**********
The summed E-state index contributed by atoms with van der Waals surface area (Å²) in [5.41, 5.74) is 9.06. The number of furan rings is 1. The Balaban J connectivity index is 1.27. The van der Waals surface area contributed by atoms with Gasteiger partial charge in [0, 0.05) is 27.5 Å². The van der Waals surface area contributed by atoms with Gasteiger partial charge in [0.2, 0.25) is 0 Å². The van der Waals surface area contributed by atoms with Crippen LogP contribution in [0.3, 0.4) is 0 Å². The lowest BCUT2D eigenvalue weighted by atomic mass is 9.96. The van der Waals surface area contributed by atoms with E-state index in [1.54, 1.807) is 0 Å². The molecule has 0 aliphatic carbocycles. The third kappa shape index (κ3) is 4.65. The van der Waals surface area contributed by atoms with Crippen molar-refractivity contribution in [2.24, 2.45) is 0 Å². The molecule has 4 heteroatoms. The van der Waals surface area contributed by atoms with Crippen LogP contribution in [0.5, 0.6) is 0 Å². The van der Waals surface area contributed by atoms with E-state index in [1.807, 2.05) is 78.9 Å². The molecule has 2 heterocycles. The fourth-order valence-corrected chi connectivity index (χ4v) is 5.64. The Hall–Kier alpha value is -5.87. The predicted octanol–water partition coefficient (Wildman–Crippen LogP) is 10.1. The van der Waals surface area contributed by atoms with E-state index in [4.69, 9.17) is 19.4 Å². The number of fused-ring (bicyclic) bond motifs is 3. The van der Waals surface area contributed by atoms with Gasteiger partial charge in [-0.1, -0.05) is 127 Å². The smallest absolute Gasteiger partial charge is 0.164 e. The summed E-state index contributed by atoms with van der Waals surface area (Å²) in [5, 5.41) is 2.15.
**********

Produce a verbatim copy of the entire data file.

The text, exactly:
The summed E-state index contributed by atoms with van der Waals surface area (Å²) in [5.41, 5.74) is 9.06. The number of furan rings is 1. The Balaban J connectivity index is 1.27. The van der Waals surface area contributed by atoms with Gasteiger partial charge in [0, 0.05) is 27.5 Å². The van der Waals surface area contributed by atoms with Gasteiger partial charge in [0.2, 0.25) is 0 Å². The van der Waals surface area contributed by atoms with Crippen LogP contribution in [0.3, 0.4) is 0 Å². The lowest BCUT2D eigenvalue weighted by atomic mass is 9.96. The van der Waals surface area contributed by atoms with E-state index in [1.54, 1.807) is 0 Å². The molecule has 0 aliphatic carbocycles. The third kappa shape index (κ3) is 4.65. The van der Waals surface area contributed by atoms with Crippen molar-refractivity contribution in [2.24, 2.45) is 0 Å². The molecule has 4 heteroatoms. The van der Waals surface area contributed by atoms with Crippen LogP contribution in [0.5, 0.6) is 0 Å². The van der Waals surface area contributed by atoms with E-state index in [1.807, 2.05) is 78.9 Å². The molecule has 2 heterocycles. The fourth-order valence-corrected chi connectivity index (χ4v) is 5.64. The Hall–Kier alpha value is -5.87. The predicted octanol–water partition coefficient (Wildman–Crippen LogP) is 10.1. The van der Waals surface area contributed by atoms with E-state index in [4.69, 9.17) is 19.4 Å². The number of fused-ring (bicyclic) bond motifs is 3. The van der Waals surface area contributed by atoms with Gasteiger partial charge in [-0.1, -0.05) is 127 Å². The smallest absolute Gasteiger partial charge is 0.164 e. The summed E-state index contributed by atoms with van der Waals surface area (Å²) in [5, 5.41) is 2.15.